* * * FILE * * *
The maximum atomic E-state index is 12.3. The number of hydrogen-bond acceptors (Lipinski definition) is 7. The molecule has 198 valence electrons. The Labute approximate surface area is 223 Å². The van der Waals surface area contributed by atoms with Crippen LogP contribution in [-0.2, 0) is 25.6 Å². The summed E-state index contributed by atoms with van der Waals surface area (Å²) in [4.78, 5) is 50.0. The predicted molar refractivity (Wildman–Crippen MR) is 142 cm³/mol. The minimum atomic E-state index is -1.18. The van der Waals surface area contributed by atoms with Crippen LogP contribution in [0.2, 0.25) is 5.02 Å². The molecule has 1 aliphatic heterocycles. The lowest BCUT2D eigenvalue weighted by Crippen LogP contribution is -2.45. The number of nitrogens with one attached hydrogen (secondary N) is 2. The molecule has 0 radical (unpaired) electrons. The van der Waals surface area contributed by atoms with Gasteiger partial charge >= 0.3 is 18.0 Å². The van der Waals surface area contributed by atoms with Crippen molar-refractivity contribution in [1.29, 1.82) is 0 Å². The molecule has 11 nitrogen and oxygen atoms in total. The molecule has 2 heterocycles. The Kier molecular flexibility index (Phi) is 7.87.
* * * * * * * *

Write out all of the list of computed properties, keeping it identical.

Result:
The maximum atomic E-state index is 12.3. The number of hydrogen-bond acceptors (Lipinski definition) is 7. The molecule has 198 valence electrons. The Labute approximate surface area is 223 Å². The van der Waals surface area contributed by atoms with Crippen LogP contribution in [-0.2, 0) is 25.6 Å². The summed E-state index contributed by atoms with van der Waals surface area (Å²) in [4.78, 5) is 50.0. The predicted molar refractivity (Wildman–Crippen MR) is 142 cm³/mol. The minimum atomic E-state index is -1.18. The van der Waals surface area contributed by atoms with Crippen LogP contribution in [0.2, 0.25) is 5.02 Å². The molecule has 1 aliphatic heterocycles. The lowest BCUT2D eigenvalue weighted by Crippen LogP contribution is -2.45. The number of nitrogens with one attached hydrogen (secondary N) is 2. The molecule has 0 radical (unpaired) electrons. The van der Waals surface area contributed by atoms with Gasteiger partial charge >= 0.3 is 18.0 Å². The van der Waals surface area contributed by atoms with Crippen molar-refractivity contribution in [1.29, 1.82) is 0 Å². The molecule has 11 nitrogen and oxygen atoms in total. The molecule has 2 heterocycles. The Kier molecular flexibility index (Phi) is 7.87.